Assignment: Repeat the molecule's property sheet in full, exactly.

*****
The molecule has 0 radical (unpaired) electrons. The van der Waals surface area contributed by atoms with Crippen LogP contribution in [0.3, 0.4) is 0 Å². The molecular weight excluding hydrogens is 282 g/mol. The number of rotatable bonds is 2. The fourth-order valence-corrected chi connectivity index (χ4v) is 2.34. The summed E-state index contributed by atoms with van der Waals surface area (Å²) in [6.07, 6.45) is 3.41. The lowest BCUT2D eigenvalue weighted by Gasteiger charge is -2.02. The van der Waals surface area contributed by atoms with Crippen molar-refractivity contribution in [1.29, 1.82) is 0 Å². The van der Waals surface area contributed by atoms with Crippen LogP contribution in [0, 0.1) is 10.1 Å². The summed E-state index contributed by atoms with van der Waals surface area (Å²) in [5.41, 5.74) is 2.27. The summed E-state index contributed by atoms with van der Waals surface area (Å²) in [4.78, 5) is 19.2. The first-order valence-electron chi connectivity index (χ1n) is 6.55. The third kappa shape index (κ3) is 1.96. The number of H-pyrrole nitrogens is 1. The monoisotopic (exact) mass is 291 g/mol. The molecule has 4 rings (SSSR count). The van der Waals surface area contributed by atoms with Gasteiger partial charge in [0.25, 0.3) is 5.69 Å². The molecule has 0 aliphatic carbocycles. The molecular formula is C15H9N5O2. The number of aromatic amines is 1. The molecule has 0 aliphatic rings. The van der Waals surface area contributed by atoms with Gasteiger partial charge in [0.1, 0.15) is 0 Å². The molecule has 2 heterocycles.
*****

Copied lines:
The molecule has 0 radical (unpaired) electrons. The van der Waals surface area contributed by atoms with Crippen LogP contribution in [0.3, 0.4) is 0 Å². The molecular weight excluding hydrogens is 282 g/mol. The number of rotatable bonds is 2. The fourth-order valence-corrected chi connectivity index (χ4v) is 2.34. The summed E-state index contributed by atoms with van der Waals surface area (Å²) in [6.07, 6.45) is 3.41. The lowest BCUT2D eigenvalue weighted by Gasteiger charge is -2.02. The van der Waals surface area contributed by atoms with Crippen molar-refractivity contribution in [1.29, 1.82) is 0 Å². The van der Waals surface area contributed by atoms with Crippen LogP contribution in [0, 0.1) is 10.1 Å². The summed E-state index contributed by atoms with van der Waals surface area (Å²) in [5.41, 5.74) is 2.27. The summed E-state index contributed by atoms with van der Waals surface area (Å²) in [4.78, 5) is 19.2. The first-order valence-electron chi connectivity index (χ1n) is 6.55. The third kappa shape index (κ3) is 1.96. The number of H-pyrrole nitrogens is 1. The monoisotopic (exact) mass is 291 g/mol. The molecule has 4 rings (SSSR count). The van der Waals surface area contributed by atoms with Gasteiger partial charge in [0.25, 0.3) is 5.69 Å². The molecule has 0 aliphatic carbocycles. The molecular formula is C15H9N5O2. The number of aromatic amines is 1. The molecule has 0 aliphatic rings. The van der Waals surface area contributed by atoms with Gasteiger partial charge in [0.1, 0.15) is 0 Å². The molecule has 2 heterocycles.